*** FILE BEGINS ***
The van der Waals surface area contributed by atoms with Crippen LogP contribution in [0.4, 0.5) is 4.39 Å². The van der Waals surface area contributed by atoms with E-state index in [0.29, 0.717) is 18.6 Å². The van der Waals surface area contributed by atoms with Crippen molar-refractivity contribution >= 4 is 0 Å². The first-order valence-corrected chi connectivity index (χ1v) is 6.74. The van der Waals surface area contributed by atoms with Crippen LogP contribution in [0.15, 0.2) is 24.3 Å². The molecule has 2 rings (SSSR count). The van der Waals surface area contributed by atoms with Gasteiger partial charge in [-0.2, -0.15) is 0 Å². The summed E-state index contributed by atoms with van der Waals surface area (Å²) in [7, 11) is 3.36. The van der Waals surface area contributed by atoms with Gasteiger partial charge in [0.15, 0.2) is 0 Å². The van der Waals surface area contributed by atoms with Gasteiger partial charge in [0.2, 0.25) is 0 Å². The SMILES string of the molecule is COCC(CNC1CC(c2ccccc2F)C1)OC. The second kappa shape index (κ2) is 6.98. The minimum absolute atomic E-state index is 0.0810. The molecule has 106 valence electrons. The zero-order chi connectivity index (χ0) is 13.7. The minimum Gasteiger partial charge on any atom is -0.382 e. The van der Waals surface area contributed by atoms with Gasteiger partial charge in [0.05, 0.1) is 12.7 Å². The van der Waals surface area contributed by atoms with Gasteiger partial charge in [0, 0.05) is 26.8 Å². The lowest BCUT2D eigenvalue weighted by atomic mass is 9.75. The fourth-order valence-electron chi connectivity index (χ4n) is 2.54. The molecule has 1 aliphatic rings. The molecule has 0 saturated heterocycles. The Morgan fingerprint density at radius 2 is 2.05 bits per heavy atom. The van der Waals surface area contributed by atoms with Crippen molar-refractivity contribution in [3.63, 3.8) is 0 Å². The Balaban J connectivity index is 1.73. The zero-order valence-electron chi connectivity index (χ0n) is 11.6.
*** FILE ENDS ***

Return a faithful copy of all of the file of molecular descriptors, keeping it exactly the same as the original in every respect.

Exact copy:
The van der Waals surface area contributed by atoms with Crippen LogP contribution in [0.4, 0.5) is 4.39 Å². The van der Waals surface area contributed by atoms with E-state index in [0.29, 0.717) is 18.6 Å². The van der Waals surface area contributed by atoms with Crippen molar-refractivity contribution >= 4 is 0 Å². The first-order valence-corrected chi connectivity index (χ1v) is 6.74. The van der Waals surface area contributed by atoms with Crippen LogP contribution in [0.15, 0.2) is 24.3 Å². The molecule has 2 rings (SSSR count). The van der Waals surface area contributed by atoms with Gasteiger partial charge in [-0.2, -0.15) is 0 Å². The summed E-state index contributed by atoms with van der Waals surface area (Å²) in [7, 11) is 3.36. The van der Waals surface area contributed by atoms with Gasteiger partial charge in [0.15, 0.2) is 0 Å². The van der Waals surface area contributed by atoms with Gasteiger partial charge in [0.2, 0.25) is 0 Å². The SMILES string of the molecule is COCC(CNC1CC(c2ccccc2F)C1)OC. The second kappa shape index (κ2) is 6.98. The minimum absolute atomic E-state index is 0.0810. The molecule has 106 valence electrons. The zero-order chi connectivity index (χ0) is 13.7. The minimum Gasteiger partial charge on any atom is -0.382 e. The van der Waals surface area contributed by atoms with Gasteiger partial charge in [0.05, 0.1) is 12.7 Å². The van der Waals surface area contributed by atoms with Gasteiger partial charge in [0, 0.05) is 26.8 Å². The lowest BCUT2D eigenvalue weighted by atomic mass is 9.75. The fourth-order valence-electron chi connectivity index (χ4n) is 2.54. The molecule has 1 aliphatic rings. The molecule has 0 saturated heterocycles. The Morgan fingerprint density at radius 2 is 2.05 bits per heavy atom. The van der Waals surface area contributed by atoms with Crippen molar-refractivity contribution in [3.63, 3.8) is 0 Å². The Balaban J connectivity index is 1.73. The zero-order valence-electron chi connectivity index (χ0n) is 11.6.